Finally, most importantly, get back to business and get back to work. Having a purpose in life and a sense of belonging are the two basic ingredients to being happy. These will bring you fulfillment. Money will only give you options.

I’d be very interested to hear some of your experiences with financial windfalls.


  • BGT








10 thoughts on “Anatomy of a Windfall

  1. Hi Byron. My experience wasn’t a windfall per se but I had the good fortune to fall into a job (due to years of building up a professional reputation and industry connections) that pays 2.5x what I was making before. First thing I did was to build up 100k in cash-like (short term bond) savings. I did have investments too, but there is a nice warm feeling that comes from knowing you can take a year or two to find a job if you ever need to, without tapping into them. It completely removes any shred of fear of being fired. Not only does this make me more effective at my job (because I am willing to take professional risks, take on stretch projects etc), it makes work a lot more fun! Second thing is I started training myself to make micro-decisions based on what is optimal for my family, with cost as only a secondary consideration. Traveling to visit family we will take the flights that allow us a full night’s sleep even if they are not the cheapest. Small things like that give you a feeling of well-being that a fancy car or oversized house just couldn’t.

    1. Roger, this is similar to an experience my family had in the last few years. My husband and a few of his colleagues were chosen for a work team to train and begin working on a new development in his field – he caught on to it very well and after about two years was able to find a related position paying twice what he was previously earning. We are experiencing something similar in terms of “micro decisions” – the big stuff isn’t THAT different but in a lot of small day to day ways we are able to consider quality over cost, which is likely to save us money over the long term anyway. Vimes Boot Theory and all that.

      I also received a “mini-windfall” from extended family when I was in my early 20s and I regret most of how I spent it – an expensive hobby I was involved with at the time, travel related to that hobby, and paying the way for “friends” and my (now thankfully EX-)fiance who collectively had their lives even less together than I did. The one thing I don’t regret is taking a few graduate school courses as a non-degree student. I ended up getting a graduate degree in a very different field, one which led directly to the career I have today, and it was my success in the non-degree classes that gave me the confidence to apply to an actual degree program.

  2. “..can mean YOUR debt free..” “blow WHOLES in your dream” – got to say that I like
    the second one best.

    1. Good catch, Mary. Quick point: if you know anything about me and this blog, you’d know that AI is completely out of the question. The intelligence here is authentic. And it’s all mine. As are the typos. BGT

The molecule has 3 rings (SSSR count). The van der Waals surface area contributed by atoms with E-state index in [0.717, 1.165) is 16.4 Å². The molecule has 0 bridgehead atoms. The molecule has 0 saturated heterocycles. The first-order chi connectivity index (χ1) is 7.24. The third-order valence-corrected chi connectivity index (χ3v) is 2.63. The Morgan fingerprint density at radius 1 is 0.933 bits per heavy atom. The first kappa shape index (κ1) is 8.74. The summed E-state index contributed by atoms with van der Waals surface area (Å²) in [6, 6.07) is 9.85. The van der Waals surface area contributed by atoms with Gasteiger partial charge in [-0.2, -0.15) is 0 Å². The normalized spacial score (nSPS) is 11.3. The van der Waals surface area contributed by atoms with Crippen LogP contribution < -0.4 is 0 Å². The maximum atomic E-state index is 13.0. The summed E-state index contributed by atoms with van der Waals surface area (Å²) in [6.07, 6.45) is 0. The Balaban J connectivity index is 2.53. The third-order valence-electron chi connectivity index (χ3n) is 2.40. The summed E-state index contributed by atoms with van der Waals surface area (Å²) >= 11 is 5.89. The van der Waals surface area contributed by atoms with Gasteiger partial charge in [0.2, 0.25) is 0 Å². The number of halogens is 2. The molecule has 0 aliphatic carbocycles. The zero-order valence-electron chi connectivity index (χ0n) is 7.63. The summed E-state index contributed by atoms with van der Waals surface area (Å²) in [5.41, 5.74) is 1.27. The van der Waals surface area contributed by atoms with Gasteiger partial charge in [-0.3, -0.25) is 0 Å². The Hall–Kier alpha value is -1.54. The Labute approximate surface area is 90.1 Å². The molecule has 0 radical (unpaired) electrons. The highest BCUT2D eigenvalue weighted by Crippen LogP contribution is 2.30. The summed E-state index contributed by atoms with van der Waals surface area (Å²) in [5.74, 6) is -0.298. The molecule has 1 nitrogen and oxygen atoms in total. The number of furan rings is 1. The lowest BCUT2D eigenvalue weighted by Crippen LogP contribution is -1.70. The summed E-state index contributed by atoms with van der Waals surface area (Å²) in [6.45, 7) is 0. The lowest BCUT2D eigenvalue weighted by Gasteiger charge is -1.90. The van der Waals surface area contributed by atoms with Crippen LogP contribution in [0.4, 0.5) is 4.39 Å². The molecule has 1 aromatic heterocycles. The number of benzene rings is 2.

3. I have a similar situation to Roger’s. Our windfalls are unexpected gifts from my mother-in-law, who occasionally drops money on her children. These gifts have not come without problems—they have caused a lot of strife among his siblings because they are always doled out unevenly with no explanation—but over time, my husband and I have used what we’ve been given to pay off student loans, and to pad our emergency fund with a year’s worth of expenses, as well as maxing out our retirement savings. Our lifestyle has not really changed, but like Roger, the most important thing that this money has bought us has been a lack of stress, and a deep sense of security. When I had my first car accident last week, a fender bender that damaged both cars (and was my fault) I never even had to worry for a second about the cost. That was pretty amazing.

  4. Very sound and practical advise. One disagreement is that unless the word were already out or the fact were obvious, as in a parent dying, I’d prefer to keep any windfall a secret. Knowing something others do not adds sweetness to the jam. JDV

  5. Good advice. Importantly, keep your mouth closed. Someone once told me that if other people think or know you have money, they have plans for it. Those plans do not necessarily include you.

  6. When I inherited a few years ago, it was a total wake-up call for me. It wasn’t that I was making bad decisions beforehand — I just suddenly realized I had become a steward for a chunk of money I didn’t make. It changed my entire way of thinking. Inheriting was actually the catalyst for searching out “old money” resources like your books and blog; I specifically did not want to go about it the wrong way, but I knew I was going to need guidance since I wasn’t raised with all of those values.

    Most of the money was pre-tax, so I didn’t get the option to spend a lot of it without taking the penalty for it. I put it in an investment account and also opened another investment account for a portion of the post-tax money. Some of it I kept in cash so I could invest in higher-quality goods (clothes, shoes, one good vintage watch, etc.), to travel with, and for emergencies. Also we bought an affordable older house to live in, because in our college town buying real estate is much more cost-effective than renting. I am still working and saving money; my goal is to retire younger than I had initially planned.

    The most profound changes were experiential. We kept our old friends but also made new ones. Also I decided to check out some of the stereotypical old money travel destinations, although I have tried to do it as frugally as possible. Admittedly this was for novelty’s sake as that way of life is so different from how I was raised. I feel like, even though I didn’t inherit a significant amount of money, a slew of new experiences was suddenly available to me. It can and does change a lot. I’m glad to have gained more perspective from those new experiences.